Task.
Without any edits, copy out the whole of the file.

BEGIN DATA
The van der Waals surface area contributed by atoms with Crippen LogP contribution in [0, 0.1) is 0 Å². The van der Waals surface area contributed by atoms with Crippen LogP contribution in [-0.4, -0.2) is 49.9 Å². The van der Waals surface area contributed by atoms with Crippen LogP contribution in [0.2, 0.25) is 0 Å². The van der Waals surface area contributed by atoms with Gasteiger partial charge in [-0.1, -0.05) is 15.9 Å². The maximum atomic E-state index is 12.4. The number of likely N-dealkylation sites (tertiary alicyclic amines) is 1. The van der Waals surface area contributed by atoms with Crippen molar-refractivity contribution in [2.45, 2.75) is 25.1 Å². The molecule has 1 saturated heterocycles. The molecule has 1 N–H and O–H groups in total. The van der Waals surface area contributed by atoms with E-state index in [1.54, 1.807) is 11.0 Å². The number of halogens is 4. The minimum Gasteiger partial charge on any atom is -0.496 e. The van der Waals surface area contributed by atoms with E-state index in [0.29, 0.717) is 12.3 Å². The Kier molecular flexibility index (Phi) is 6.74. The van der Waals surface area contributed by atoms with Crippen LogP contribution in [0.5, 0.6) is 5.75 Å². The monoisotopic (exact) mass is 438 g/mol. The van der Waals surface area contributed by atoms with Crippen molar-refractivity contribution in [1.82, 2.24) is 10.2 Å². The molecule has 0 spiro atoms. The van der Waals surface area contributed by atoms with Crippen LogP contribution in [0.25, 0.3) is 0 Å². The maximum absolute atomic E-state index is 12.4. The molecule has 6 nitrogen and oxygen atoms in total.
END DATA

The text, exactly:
The van der Waals surface area contributed by atoms with Crippen LogP contribution in [0, 0.1) is 0 Å². The van der Waals surface area contributed by atoms with Crippen LogP contribution in [-0.4, -0.2) is 49.9 Å². The van der Waals surface area contributed by atoms with Crippen LogP contribution in [0.2, 0.25) is 0 Å². The van der Waals surface area contributed by atoms with Gasteiger partial charge in [-0.1, -0.05) is 15.9 Å². The maximum atomic E-state index is 12.4. The number of likely N-dealkylation sites (tertiary alicyclic amines) is 1. The van der Waals surface area contributed by atoms with Crippen molar-refractivity contribution in [2.45, 2.75) is 25.1 Å². The molecule has 1 saturated heterocycles. The molecule has 1 N–H and O–H groups in total. The van der Waals surface area contributed by atoms with E-state index in [1.54, 1.807) is 11.0 Å². The number of halogens is 4. The minimum Gasteiger partial charge on any atom is -0.496 e. The van der Waals surface area contributed by atoms with E-state index in [0.29, 0.717) is 12.3 Å². The Kier molecular flexibility index (Phi) is 6.74. The van der Waals surface area contributed by atoms with Crippen LogP contribution in [0.5, 0.6) is 5.75 Å². The monoisotopic (exact) mass is 438 g/mol. The van der Waals surface area contributed by atoms with Crippen molar-refractivity contribution in [1.82, 2.24) is 10.2 Å². The molecule has 0 spiro atoms. The van der Waals surface area contributed by atoms with Crippen LogP contribution in [0.25, 0.3) is 0 Å². The maximum absolute atomic E-state index is 12.4. The molecule has 6 nitrogen and oxygen atoms in total.